Evolutionary Computation and Experimental Design

  • Meinwen Pryde

    Student thesis: Doctoral Thesis


    This thesis describes the investigations undertaken to produce a novel hybrid optimisation technique that combines both global and local searching to produce good solutions quickly. Many evolutionary computation and experimental design methods are considered before genetic algorithms and evolutionary operation are combined to produce novel optimisation algorithms. A novel piece of software is created to run two and three factor evolutionary operation experiments. A range of new hybrid small population genetic algorithms are created that contain evolutionary operation in all generations (static hybrids) or contain evolutionary operation in a controlled number of generations (dynamic hybrids). A large number of empirical tests are carried out to determine the influence of operators and the performance of the hybrids over a range of standard test functions. For very small populations, twenty or less individuals, stochastic universal sampling is demonstrated to be the most suitable method of selection. The performance of very small population evolutionary operation hybrid genetic algorithms is shown to improve with larger generation gaps on simple functions and on more complex functions increasing the generation gap does not deteriorate performance. As a result of the testing carried out for this study a generation gap of 0.7 is recommended as a starting point for empirical searches using small population genetic algorithms and their hybrids. Due to the changing presence of evolutionary operation, the generation gap has less influence on dynamic hybrids compared to the static hybrids. The evolutionary operation, local search element is shown to positively influence the performance of the small population genetic algorithm search. The evolutionary operation element in the hybrid genetic algorithm gives the greatest improvement in performance when present in the middle generations or with a progressively greater presence. A recommendation for the information required to be reported for benchmarking genetic algorithm performance is also presented. This includes processor, platform, software information as well as genetic algorithm parameters such as population size, number of generations, crossover method and selection operators and results of testing on a set of standard test functions.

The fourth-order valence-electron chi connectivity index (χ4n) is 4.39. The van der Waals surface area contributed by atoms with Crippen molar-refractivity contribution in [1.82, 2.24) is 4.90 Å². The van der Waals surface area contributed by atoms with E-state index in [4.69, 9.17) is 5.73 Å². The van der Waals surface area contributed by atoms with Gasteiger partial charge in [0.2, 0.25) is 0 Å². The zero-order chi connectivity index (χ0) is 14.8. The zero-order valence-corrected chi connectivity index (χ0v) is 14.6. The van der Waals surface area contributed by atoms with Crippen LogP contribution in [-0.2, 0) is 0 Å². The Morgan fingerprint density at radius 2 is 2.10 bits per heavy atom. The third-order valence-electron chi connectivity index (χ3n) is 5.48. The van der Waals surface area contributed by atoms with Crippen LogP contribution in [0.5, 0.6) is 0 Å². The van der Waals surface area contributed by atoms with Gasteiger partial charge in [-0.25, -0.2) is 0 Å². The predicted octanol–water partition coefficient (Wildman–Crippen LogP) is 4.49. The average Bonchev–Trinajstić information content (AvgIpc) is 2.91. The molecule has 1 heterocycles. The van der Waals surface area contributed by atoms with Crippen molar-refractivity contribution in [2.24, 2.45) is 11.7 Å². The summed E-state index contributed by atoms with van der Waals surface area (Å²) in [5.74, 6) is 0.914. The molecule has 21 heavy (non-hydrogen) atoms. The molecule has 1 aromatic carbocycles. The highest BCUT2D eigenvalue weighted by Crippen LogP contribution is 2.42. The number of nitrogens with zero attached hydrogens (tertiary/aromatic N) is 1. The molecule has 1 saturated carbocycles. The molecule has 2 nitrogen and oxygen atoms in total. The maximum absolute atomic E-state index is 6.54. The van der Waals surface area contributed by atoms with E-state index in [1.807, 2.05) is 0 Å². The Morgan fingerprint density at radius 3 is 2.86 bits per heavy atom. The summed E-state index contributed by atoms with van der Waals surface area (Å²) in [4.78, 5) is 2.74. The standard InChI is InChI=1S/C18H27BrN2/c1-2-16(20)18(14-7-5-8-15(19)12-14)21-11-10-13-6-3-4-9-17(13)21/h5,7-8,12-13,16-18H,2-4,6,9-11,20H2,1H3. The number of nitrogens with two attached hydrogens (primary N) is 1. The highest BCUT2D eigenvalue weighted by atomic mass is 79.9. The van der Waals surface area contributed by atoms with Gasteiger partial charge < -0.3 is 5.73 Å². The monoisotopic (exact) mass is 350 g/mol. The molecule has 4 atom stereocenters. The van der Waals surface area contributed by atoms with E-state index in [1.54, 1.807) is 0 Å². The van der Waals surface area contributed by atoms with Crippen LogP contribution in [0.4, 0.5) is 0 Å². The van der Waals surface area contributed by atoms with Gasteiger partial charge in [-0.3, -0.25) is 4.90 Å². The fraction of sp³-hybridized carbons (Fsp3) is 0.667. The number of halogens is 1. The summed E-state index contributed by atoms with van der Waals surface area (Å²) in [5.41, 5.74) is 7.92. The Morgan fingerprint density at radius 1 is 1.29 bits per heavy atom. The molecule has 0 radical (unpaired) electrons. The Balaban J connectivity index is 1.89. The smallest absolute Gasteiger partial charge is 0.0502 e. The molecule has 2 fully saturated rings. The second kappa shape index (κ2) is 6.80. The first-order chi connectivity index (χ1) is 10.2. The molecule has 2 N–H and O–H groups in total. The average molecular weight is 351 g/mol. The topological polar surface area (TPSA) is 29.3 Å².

Date of AwardJul 2001
    Original languageEnglish
    SupervisorHefin Rowlands (Supervisor)


    • Evolutionary computation
    • evolutionary operation
    • optimisation algorithms
    • genetic algorithms

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